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SA's Data Hub Future: Clean Energy is Non-Negotiable

24th May 2024

     

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This article has been supplied by the author and has not been written or solicited by Creamer Media. It may be available only for a limited time on this website.

By Richard Doyle, MD, JUWI Renewable Energies

Data centres are quickly becoming pivotal to South Africa's economic growth, supporting a digital transformation that is sweeping across Africa. As critical hubs of immense computing capacity, they enable efficient data storage and processing for businesses and cloud services. 

However, the significant power demands of data centres have raised concerns, as shown by a recent report that ranks Johannesburg as the sole African hub among the top ten established data centre markets in the EMEA region. These concerns are amplified by the expected surge in energy consumption due to artificial intelligence (AI) computing. Estimates suggest that by 2030, the sector could consume as much as 4% of all global energy, with recent research in 'Nature' suggesting this could reach as high as 21%. The enormity of this challenge was underscored this month when the president of Microsoft revealed to Bloomberg that the company's ambitious 'carbon moonshot' goal—announced in 2020 to become carbon negative by 2030—is at risk due to the rising power demands of AI technologies.

Considering that the SA and African data centre sector is ready for major expansion - with capacity expected to grow from 0.69 GW in 2024 to 1.23 GW by 2029 - the surge in energy consumption poses significant challenges. The associated carbon emissions and the strain on energy supply and grid capacity, already under pressure, could severely impact the sector's sustainability and growth.

For South African data centres to thrive in the global and African markets, adopting affordable, reliable, and clean energy solutions is crucial. This strategic shift not only secures their operations but also mitigates environmental impacts, ensuring they support rather than burden our energy systems as the digital age advances. Teraco Data Environments, founded in Cape Town and now owned by NYSE-listed Digital Realty, is already rolling out significant clean energy capacity and has committed to achieving net-zero by 2035. The company has taken notable steps to achieve this goal, securing a $104 million green loan and launching several large rooftop solar PV projects. Teraco has also partnered with JUWI Renewable Energies in SA to develop a 120 MW utility-scale solar project – the largest clean energy project for a data centre in Africa. With a wheeling agreement ensuring the delivery of energy from the Free State, where the plant is located, the project will contribute significantly to powering Teraco’s operations around SA.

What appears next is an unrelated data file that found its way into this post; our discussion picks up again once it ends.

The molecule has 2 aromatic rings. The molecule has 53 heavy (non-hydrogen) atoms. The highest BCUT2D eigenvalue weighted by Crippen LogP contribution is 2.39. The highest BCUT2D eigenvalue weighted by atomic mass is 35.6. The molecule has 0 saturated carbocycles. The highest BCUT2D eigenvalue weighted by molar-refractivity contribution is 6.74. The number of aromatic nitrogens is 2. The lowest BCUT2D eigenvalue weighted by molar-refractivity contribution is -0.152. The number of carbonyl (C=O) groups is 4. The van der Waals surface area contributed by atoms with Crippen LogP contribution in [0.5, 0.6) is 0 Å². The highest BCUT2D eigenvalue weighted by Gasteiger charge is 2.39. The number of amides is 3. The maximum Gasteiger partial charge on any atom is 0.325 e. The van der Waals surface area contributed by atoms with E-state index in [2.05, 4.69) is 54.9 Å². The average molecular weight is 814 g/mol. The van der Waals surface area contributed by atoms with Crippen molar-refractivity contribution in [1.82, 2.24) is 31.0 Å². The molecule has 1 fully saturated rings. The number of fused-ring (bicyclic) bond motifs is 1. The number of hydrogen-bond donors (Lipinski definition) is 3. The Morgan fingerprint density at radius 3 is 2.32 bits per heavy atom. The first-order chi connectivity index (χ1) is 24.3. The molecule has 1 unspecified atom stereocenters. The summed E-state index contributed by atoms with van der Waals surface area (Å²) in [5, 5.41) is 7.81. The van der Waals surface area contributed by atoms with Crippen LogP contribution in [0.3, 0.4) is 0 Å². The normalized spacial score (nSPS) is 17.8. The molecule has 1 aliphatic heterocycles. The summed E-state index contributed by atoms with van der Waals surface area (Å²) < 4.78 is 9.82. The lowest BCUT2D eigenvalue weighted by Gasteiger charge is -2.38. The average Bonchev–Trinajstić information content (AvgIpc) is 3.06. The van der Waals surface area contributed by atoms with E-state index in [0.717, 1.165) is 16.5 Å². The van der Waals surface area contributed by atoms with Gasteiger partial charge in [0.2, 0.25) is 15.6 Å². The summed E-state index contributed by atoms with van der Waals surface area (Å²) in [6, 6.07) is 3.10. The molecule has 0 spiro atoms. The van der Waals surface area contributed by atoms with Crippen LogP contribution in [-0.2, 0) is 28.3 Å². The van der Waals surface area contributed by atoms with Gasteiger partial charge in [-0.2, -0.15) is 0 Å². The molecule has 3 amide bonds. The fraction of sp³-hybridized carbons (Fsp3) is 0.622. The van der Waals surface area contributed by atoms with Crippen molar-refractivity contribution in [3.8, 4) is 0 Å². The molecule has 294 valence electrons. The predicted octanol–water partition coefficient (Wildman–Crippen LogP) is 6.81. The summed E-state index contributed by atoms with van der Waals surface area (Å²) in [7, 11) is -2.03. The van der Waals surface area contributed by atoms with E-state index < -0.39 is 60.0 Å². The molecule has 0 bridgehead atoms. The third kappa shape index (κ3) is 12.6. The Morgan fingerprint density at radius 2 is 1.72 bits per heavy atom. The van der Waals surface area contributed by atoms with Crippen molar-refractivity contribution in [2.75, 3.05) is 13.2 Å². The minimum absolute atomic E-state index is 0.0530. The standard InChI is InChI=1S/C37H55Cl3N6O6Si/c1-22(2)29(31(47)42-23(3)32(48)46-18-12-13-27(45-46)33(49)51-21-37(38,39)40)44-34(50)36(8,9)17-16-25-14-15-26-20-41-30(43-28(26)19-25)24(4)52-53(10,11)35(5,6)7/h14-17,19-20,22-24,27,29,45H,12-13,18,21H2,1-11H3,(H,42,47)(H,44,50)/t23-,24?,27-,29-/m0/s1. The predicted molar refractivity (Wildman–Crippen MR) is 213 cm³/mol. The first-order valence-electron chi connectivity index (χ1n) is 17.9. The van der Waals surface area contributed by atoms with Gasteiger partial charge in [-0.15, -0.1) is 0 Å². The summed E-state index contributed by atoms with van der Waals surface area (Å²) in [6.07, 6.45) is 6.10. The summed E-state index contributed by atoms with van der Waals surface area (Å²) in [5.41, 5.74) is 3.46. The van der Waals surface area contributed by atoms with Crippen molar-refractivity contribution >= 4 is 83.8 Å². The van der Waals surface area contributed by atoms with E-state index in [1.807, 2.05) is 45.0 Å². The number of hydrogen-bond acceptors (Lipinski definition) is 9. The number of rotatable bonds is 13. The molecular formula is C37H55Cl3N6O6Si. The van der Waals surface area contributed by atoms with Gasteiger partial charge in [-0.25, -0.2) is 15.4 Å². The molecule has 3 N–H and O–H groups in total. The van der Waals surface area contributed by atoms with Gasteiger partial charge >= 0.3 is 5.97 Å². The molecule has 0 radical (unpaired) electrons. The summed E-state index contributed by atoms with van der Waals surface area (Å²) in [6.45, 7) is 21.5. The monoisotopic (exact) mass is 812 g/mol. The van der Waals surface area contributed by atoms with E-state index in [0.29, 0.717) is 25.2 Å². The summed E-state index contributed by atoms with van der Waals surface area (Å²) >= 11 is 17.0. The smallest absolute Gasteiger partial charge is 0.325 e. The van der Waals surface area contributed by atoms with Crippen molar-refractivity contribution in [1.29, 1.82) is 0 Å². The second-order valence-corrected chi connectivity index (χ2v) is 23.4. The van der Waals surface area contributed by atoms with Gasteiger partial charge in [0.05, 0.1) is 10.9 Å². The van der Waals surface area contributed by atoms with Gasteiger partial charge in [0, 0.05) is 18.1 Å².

Likewise, major players like Amazon Web Services (AWS) and Africa Data Centres (ADC) are embracing renewable energy across their African operations. These developments are pivotal as South Africa competes with other African cities to become the data centre hub for Sub-Saharan Africa. With clean energy being a major deciding factor for global giants like Microsoft, Amazon, and Netflix, investments are more likely to flow into greener data centres located in regions with supportive regulatory frameworks for clean energy. Kenya, with its energy grid already over 80% renewable, poses strong competition, and so there is an urgent need for South Africa to enhance its clean energy capabilities to remain competitive

There is a compelling business case for South African data centres to deploy renewables, not only to stay competitive but also for significant operational cost savings. Solar energy costs have plummeted by around 90% between 2013 and 2023, whereas electricity tariffs in SA have skyrocketed over the same period. Furthermore, the frequent load shedding has forced data centres to rely on diesel generators, which are highly polluting. The integration of renewable energy, therefore, not only offsets carbon emissions but also reduces dependency on unreliable grid power. For data centres targeting net-zero emissions, diversifying into wind energy is becoming crucial, as it complements solar power, potentially providing up to 50% of their energy needs when combined with battery storage.

Ultimately, the push for clean energy in data centres aligns with broader socio-economic benefits for South Africa. As the sector expands, it promises to be a significant job creator in a country where over a third of adults are unemployed. The data centre industry demands a wide range of skills—from IT specialists to engineers and administrative staff—thereby stimulating the local economy and offering numerous upskilling opportunities. Ensuring the continued rollout of clean energy assets in data centres is not only a strategic necessity but also a potent catalyst for economic resilience and growth.

As South Africa positions itself as a leading data centre hub in Africa, the integration of renewables is essential for environmental sustainability, and fundamental for economic resilience and technological leadership. Embracing clean energy solutions enables our data centres to meet global sustainability standards and to drive regional economic growth and job creation. This commitment will ultimately determine their competitiveness and success. For South Africa to thrive as a data centre hub and to harness the full potential of the digital era, clean energy is indeed non-negotiable.

Edited by Creamer Media Reporter

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